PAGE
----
Police force down with 2 resignations

December 08, 2006|by KATE S. ALEXANDER

GREENCASTLE, Pa. - The Greencastle police force is down to only a handful of part-time officers following the resignation of full-time duty officer Bob Petrunak.

Petrunak officially resigned from the force Monday when Greencastle Borough Council voted to approve the letter of resignation he submitted before Thanksgiving.

Petrunak served on the force since 1999, borough manager Ken Myers said. He left to take a job as a firefighter with the Hagerstown Fire Department.

Myers said part-time officer Orien Hippensteel also resigned this month, thinning the force to only eight or nine part-time officers and the chief.


Despite the resignations of Petrunak and Hippensteel, the council is entertaining the idea of hiring full-time officers next year. According to the recently approved budget for 2007, the council increased the police budget by 4 percent, generating enough money to hire four full-time officers.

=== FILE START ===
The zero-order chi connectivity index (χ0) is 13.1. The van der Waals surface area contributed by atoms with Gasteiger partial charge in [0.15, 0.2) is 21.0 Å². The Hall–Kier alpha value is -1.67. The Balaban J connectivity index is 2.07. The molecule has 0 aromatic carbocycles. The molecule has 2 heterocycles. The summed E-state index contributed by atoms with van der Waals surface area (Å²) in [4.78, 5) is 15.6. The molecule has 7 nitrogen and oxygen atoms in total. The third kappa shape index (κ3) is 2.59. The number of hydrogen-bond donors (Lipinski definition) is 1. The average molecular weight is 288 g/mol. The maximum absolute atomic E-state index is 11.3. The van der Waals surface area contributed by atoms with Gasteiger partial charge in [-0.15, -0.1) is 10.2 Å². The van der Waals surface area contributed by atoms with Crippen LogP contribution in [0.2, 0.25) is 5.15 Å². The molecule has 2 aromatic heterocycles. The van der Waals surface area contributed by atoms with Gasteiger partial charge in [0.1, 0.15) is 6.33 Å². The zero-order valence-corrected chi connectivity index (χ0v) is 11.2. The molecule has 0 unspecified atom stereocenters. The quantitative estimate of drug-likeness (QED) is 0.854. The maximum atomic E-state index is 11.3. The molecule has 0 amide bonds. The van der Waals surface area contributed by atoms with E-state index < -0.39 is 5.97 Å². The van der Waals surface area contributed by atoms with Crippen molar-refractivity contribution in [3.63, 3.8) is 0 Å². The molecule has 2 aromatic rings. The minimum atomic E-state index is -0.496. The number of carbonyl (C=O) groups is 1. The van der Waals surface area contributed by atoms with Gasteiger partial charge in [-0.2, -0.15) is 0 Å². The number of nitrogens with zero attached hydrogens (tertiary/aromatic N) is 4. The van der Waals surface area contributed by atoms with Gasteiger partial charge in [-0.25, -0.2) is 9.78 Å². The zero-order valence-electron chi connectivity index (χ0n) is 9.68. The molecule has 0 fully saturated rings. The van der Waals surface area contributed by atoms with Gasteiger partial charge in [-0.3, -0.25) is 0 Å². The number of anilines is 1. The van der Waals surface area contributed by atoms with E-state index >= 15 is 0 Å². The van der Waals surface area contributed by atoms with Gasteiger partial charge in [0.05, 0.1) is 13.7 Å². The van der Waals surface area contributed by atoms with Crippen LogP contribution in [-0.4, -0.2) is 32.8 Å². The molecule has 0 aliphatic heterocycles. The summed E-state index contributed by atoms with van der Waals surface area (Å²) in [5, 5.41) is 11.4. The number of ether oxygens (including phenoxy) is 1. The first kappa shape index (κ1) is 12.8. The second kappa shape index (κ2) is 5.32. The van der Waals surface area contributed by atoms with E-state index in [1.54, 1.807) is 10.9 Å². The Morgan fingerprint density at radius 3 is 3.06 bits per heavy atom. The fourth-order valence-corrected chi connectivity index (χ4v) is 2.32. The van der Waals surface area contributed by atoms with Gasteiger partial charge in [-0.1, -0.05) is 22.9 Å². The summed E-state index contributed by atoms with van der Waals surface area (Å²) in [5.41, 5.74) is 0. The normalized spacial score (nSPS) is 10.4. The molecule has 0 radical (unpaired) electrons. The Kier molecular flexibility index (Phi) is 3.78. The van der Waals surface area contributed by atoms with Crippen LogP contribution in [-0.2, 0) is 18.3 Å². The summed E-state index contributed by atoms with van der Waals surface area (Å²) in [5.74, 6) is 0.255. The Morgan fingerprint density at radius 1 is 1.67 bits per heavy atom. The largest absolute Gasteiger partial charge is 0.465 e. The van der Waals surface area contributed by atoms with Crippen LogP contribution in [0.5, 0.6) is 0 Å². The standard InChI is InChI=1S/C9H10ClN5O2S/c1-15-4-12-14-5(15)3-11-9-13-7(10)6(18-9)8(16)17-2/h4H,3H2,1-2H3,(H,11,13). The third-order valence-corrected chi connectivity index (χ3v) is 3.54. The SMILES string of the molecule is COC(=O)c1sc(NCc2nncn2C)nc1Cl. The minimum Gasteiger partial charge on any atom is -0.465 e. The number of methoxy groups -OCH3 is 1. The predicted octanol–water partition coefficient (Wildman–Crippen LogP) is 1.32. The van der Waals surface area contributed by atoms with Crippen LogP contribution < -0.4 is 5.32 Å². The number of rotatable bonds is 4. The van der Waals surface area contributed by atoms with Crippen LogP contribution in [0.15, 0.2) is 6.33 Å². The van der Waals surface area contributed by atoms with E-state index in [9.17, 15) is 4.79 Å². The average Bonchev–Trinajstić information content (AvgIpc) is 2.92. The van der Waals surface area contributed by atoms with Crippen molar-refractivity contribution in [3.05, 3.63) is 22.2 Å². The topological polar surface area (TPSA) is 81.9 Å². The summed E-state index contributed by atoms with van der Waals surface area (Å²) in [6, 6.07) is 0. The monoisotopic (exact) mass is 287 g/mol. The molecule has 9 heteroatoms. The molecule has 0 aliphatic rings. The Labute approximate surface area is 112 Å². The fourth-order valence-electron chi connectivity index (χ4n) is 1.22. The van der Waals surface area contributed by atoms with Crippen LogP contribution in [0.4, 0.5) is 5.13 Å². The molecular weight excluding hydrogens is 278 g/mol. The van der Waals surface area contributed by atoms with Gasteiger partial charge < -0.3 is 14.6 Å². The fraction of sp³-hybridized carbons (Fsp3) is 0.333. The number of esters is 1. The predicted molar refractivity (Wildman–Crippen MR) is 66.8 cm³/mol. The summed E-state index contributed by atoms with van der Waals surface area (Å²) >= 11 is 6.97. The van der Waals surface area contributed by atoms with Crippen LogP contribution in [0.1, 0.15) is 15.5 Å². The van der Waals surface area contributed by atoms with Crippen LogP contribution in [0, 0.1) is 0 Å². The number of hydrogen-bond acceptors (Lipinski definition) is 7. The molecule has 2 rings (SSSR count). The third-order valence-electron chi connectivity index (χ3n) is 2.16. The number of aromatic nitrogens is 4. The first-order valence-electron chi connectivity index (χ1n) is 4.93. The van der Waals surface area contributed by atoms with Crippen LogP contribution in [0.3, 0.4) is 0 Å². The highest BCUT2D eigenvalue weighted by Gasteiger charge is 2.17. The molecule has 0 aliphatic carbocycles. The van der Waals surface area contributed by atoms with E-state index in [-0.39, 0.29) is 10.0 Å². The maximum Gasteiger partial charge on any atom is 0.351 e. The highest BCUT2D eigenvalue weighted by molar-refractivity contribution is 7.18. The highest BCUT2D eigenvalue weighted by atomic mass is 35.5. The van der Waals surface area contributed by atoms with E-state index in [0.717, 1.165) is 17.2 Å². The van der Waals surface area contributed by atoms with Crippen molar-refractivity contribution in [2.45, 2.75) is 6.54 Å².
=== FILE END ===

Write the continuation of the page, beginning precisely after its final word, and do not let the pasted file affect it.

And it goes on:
Myers said the council has begun the process of filling the vacancies. In its monthly meeting, the council unanimously approved the public safety committee to accept help from a labor lawyer and prepare to advertise for a full-time officer. Myers said the council also approved the committee to request the Civil Service Commission prepare a list of eligible officers and submit it to the council for consideration.

While the money to hire full-time officers has been budgeted, Mayor Robert Eberly said that does not mean it will be spent.

The council has been treading water over hiring a full-time officer because of division among members. Councilman Harold Duffey opposed the 4 percent increase in police funding at the monthly meeting, saying, "We are spending too much on police."

Councilman Paul Schemel said the current situation has both an up and a downside. The upside, he said, is that having mostly part-time officers is very cost effective.

"The downside is that we have become a training ground and our officers leave to find full-time positions elsewhere," he said.

Myers said if the council chooses to hire full-time officers, the process between now and actually welcoming a new member of the force is long.

"This could take at least 60 days and possibly longer," he said. He explained that the Civil Service Commission must draft an eligibility list first so the council can know who is eligible for the job.

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